Academic journal article Pynchon Notes

"Hi! My Name Is Arnold Snarb!": Homosexuality in the Crying of Lot 49

Academic journal article Pynchon Notes

"Hi! My Name Is Arnold Snarb!": Homosexuality in the Crying of Lot 49

Article excerpt

The Crying of Lot 49 (1966) has evoked a wealth of critical attention, but this attention has overlooked its frequent references to male homosexuality. J. Kerry Grant, for example, in his Companion to The Crying of Lot 49, ignores all but a couple of Pynchon's most obvious gaytalk or straight-slang references to homosexuality. On the one hand, Pynchon treats the hidden gay-world as an undesirable, almost unthinkable, underside of San Francisco, carrying the mark of the pariah; on the other hand, he makes it a necessary component of a distorted and distorting heterosexuality. Through her encounter with this homosexual underworld and its symbolic value system, Oedipa learns what it means to be a heterosexual woman capable of standing on her own in a world dominated by (supposedly) straight men.

Cathy Davidson's 1977 essay "Oedipa as Androgyne" answered critics who ignored Pynchon's use of gender altogether. (1) But even before that, in 1974, Daniel Harris had thoroughly deconstructed the notion that androgyny was a cusp that joined the best of male and female characteristics and abilities, bluntly concluding, "That no woman should want to internalize the male myth in androgyny, except perhaps those who wish an easy accommodation with a masculine world they fear to offend, is plain" (172). I argue that, instead of seeing Oedipa as an androgyne, we should follow the steps of her feminist radicalization, a process in which male homosexuality guides and tutors her.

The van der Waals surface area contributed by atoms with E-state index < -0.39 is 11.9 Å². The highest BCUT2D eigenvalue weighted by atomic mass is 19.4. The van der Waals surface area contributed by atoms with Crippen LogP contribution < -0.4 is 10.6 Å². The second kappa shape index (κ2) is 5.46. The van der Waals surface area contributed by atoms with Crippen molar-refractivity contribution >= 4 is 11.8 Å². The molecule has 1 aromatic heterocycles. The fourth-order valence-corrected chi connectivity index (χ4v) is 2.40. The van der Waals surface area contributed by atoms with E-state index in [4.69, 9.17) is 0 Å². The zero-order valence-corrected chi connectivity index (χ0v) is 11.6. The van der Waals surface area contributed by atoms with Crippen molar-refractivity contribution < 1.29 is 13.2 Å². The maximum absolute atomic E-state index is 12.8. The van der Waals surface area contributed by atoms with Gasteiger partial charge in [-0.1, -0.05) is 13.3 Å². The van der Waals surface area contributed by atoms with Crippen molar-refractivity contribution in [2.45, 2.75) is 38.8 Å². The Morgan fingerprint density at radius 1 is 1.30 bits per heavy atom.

Reading Lot 49 from the vantage of the 1990s greatly distorts the ghetto atmosphere that surrounded the gay community of the early 1960s--even in San Francisco. Mafia ownership and frequent police raids stigmatized the bars, forcing them into disreputable, often dangerous neighborhoods, thereby reifying the "unmentionable," "diseased" or "criminal" marginalization of homosexuals, identifying them with the economically deprived, politically un-American and socially outcast. (2) Pynchon's tour guide, herding a Volkswagen-busload of tourists "on route to take in a few San Francisco nite spots," identifies the location of The Greek Way as "'famous North Beach'" and promises to take the tourists next to Finocchio's, a bar famous for its female impersonators (110). Pynchon, who later writes of approximately this same time in his own life that he had set out "to visit the places Kerouac had written about" (SL 22), may have identified North Beach as one of the centers of the Beat rebellion and a Mecca for openly gay men like Allen Ginsberg. But to introduce The Greek Way as a tourist attraction during a period of police harassment is, at its least, surprising. It is what Alan Sinfield identifies as a textual "faultline"; it "disrupts" the political acceptability of Pierce Inverarity's dominant capitalistic empire and its accompanying male-heterosexual positionings by introducing a worldview that threatens those positionings.

References in Lot 49 to homosexuals and homosexuality are the common ones of the 1960s: "'the Drop-The-Soap crowd'" (77); "fag," "'the third sex,'" "'the lavender crowd'" (110); "drag" (116). Pynchon even puns on "gay" (110), although the word was not then in wide public use to designate either a person or sexuality (see Duberman 205). The name "The Greek Way" derives directly from gaytalk for anal intercourse. That tourists have infiltrated a gay bar seems, at first, a statement on the crass commercialism we can identify in Pierce's far-flung empire; it is also a comment on the straight public's infringement upon a private gay-world. Because the tourists (and Oedipa, despite her protestation) have sought out and moved into the gay world, the direction of this movement reverses the usual public/private polarity (in a gay bar the straight person is marginalized) and thereby challenges the dominant society's assumption of unquestioned heterosexual prerogative. The movement of tourists into the bar defines heterosexual curiosity about those whom sexual polarity has marginalized and, by treating this curiosity as "normal," blurs the distinctions that position straight sexuality over any "deviance" from it. …

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